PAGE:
BLITZER: So there's sort of a rivalry going on right now. They want to prove that they're the toughest guy, whether it's ISIS or al Qaeda or the Taliban, for that matter, right?
CRUICKSHANK: Exactly. And by launching a huge attack in Kabul, you will be sending a very loud message, "We own this territory."
BLITZER: The other thing that's very worrisome right now, and you've been studying this, is the notion this eighth terrorist in the Paris attacks, Saleh Abdeslam, he may have escaped not only France, not only Belgium, not only the rest of Europe; he may be in an ISIS safe building in Syria right now. What are you hearing about that?
CRUICKSHANK: That's the working theory of French intelligence services. There's a different theory that the Belgians have. They're more skeptical that he could have got all the way to Syria, the most wanted man in Europe on every local television station. The idea that he would be able to get all the way to Syria would be very, very stunning indeed.
But it's perhaps somewhat plausible. We saw the ringleader in the attack in Paris, Abdelhamid Abaaoud, come back to Europe from Syria, despite the fact he was one of the most wanted men. But very, very difficult to get all the way to Syria, Wolf.
BLITZER: When you were at the FBI, Tom, you worked with all these foreign intelligence services, these law enforcement agencies around the world. What bothers me -- and I wonder if it bothers you -- is there seems to be a serious tension between the French and the Belgium right now. Different analysis, different operations. How much collaboration are they actually engaged in?
TOM FUENTES, CNN LAW ENFORCEMENT ANALYST: Well, the problem, Wolf, is they're willing to share with each other, but what do they have to share? They don't really have strong intelligence bases within their own communities in Paris and within the communities like Molenbeek and Brussels. And therefore they're not getting the information.
BLITZER: Why is that? [17:35:07] FUENTES: Because they've stayed out of those communities.
They've not done the appropriate outreach to get in there. You have second- and third-generation Moroccans, Algerians, other North Africans that are still not French. They're still Moroccan, Algerian and North Africans.
And because of that, the police don't have the relationship in the community. They don't have the sources. They don't believe in obtaining the intelligence as aggressively as the way other intelligence services such as our own would do. And now they're paying the price for that.
They didn't know about the cell that did the first attack. They didn't know about the second cell that they had the shootout with in the apartment. Now they're saying there's a third cell running around, preparing to do an attack, and they don't know who or where they are. And you wonder. And Saleh Abdeslam, they're saying, "Well, we can't find him here, so he must be there."
BLITZER: There's this other attack that supposedly is in the works, going after schools, transportation centers, Jewish neighborhoods in France right now.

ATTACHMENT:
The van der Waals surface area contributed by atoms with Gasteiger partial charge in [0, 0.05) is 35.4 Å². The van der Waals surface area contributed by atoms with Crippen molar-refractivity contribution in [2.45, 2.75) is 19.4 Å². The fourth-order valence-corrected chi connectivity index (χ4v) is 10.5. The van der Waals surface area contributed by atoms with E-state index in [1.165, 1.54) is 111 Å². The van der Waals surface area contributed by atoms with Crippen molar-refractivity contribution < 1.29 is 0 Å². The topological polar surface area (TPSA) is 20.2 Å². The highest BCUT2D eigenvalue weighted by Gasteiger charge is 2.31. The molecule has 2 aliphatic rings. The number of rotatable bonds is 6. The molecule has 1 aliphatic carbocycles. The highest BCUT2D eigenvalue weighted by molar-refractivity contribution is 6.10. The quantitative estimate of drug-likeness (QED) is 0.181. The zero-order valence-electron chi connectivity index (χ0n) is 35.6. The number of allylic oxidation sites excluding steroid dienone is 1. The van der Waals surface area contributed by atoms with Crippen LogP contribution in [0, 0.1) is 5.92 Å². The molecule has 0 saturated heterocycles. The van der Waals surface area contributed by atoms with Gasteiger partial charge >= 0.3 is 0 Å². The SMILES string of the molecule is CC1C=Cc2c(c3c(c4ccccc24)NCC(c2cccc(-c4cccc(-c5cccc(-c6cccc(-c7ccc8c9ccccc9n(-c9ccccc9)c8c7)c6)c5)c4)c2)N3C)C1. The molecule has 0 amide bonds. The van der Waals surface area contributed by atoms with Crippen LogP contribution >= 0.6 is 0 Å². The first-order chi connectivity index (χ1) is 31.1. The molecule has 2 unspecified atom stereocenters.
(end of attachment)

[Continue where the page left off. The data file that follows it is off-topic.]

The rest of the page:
Let's also not forget there are 150 world leaders in Paris right now, including the president of the United States. And there's enormous security, but how in danger, potentially, are they?
MUDD: I don't think they're in danger from an organized cell that's going to come at this with 15 people, like what we saw in Paris a few weeks ago. I think the concern you have to have is somebody who is inspired by that attack takes out a weapon or an explosive and says, "I don't care what the consequences are. I'm going to try to breach the perimeter."
With this kind of security perimeter, the chance that a one-off, that somebody who says, "I'm going to attack today, but I don't have a real plan," can penetrate the perimeter is low. So I think one-off possible. The chance that there's a broader attack, I think, is unlikely.
BLITZER: You think that these terrorists would love to plot an attack against these world leaders who are convening for this global summit right now?
CRUICKSHANK: There's no doubt about it. In fact, just a few hours ago ISIS released the new issue of their French-language magazine, saying this is just the beginning of the storm. The network behind the Paris attacks is still present in Syria. The senior ringleader, Fabien Clain, still active around Raqqah, trying to recruit these French and Belgians and Europeans coming into the group and trying to send them back to launch more and more attacks against Europe.
BLITZER: I think these threats that they make, and I'm sure you'll agree, Tom, you've got to take them seriously.
FUENTES: Yes, you do. And you have to be concerned about, still, the other soft targets in town. While all the security is concentrating on the world leaders, you still have the train stations and the airports and schools and other activities that they have to try to protect, as well.
BLITZER: All right, guys. Stand by, we have a lot more coming in. We'll have much more on this part of the story coming up.
But there's other breaking news we're following right now, including in Colorado, where the suspect in the mass shootings at a health clinic just finished his first court appearance. We're learning new and disturbing details about his troubled past.